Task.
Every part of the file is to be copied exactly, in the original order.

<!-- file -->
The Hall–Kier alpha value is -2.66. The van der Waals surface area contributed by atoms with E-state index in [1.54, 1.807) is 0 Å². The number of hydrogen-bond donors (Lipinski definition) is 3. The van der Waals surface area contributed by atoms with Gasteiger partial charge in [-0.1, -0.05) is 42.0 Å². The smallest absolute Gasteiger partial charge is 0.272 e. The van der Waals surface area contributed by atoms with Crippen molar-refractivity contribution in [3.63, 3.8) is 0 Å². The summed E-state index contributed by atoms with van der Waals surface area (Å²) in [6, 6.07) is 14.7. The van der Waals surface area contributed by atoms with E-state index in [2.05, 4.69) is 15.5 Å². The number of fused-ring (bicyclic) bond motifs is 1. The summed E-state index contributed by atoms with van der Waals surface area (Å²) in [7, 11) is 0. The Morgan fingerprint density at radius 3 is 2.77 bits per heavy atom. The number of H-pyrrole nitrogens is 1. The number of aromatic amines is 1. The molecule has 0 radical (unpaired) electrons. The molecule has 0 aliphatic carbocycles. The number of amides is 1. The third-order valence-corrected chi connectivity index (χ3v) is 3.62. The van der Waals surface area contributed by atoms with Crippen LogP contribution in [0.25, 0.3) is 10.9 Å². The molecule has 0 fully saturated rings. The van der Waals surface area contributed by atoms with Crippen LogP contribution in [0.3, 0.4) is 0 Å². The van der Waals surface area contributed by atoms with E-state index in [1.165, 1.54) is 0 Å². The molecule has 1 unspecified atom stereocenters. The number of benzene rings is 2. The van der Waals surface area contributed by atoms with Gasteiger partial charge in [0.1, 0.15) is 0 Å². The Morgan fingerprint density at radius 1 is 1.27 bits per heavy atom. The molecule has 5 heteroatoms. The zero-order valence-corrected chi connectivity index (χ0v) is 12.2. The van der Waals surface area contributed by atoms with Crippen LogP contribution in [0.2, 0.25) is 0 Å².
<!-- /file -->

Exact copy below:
The Hall–Kier alpha value is -2.66. The van der Waals surface area contributed by atoms with E-state index in [1.54, 1.807) is 0 Å². The number of hydrogen-bond donors (Lipinski definition) is 3. The van der Waals surface area contributed by atoms with Gasteiger partial charge in [-0.1, -0.05) is 42.0 Å². The smallest absolute Gasteiger partial charge is 0.272 e. The van der Waals surface area contributed by atoms with Crippen molar-refractivity contribution in [3.63, 3.8) is 0 Å². The summed E-state index contributed by atoms with van der Waals surface area (Å²) in [6, 6.07) is 14.7. The van der Waals surface area contributed by atoms with E-state index in [2.05, 4.69) is 15.5 Å². The number of fused-ring (bicyclic) bond motifs is 1. The summed E-state index contributed by atoms with van der Waals surface area (Å²) in [7, 11) is 0. The Morgan fingerprint density at radius 3 is 2.77 bits per heavy atom. The number of H-pyrrole nitrogens is 1. The number of aromatic amines is 1. The molecule has 0 radical (unpaired) electrons. The molecule has 0 aliphatic carbocycles. The number of amides is 1. The third-order valence-corrected chi connectivity index (χ3v) is 3.62. The van der Waals surface area contributed by atoms with Crippen LogP contribution in [0.25, 0.3) is 10.9 Å². The molecule has 0 fully saturated rings. The van der Waals surface area contributed by atoms with Crippen LogP contribution in [0.3, 0.4) is 0 Å². The van der Waals surface area contributed by atoms with E-state index in [1.165, 1.54) is 0 Å². The molecule has 1 unspecified atom stereocenters. The number of benzene rings is 2. The van der Waals surface area contributed by atoms with Gasteiger partial charge in [0.1, 0.15) is 0 Å². The Morgan fingerprint density at radius 1 is 1.27 bits per heavy atom. The molecule has 5 heteroatoms. The zero-order valence-corrected chi connectivity index (χ0v) is 12.2. The van der Waals surface area contributed by atoms with Crippen LogP contribution in [0.2, 0.25) is 0 Å².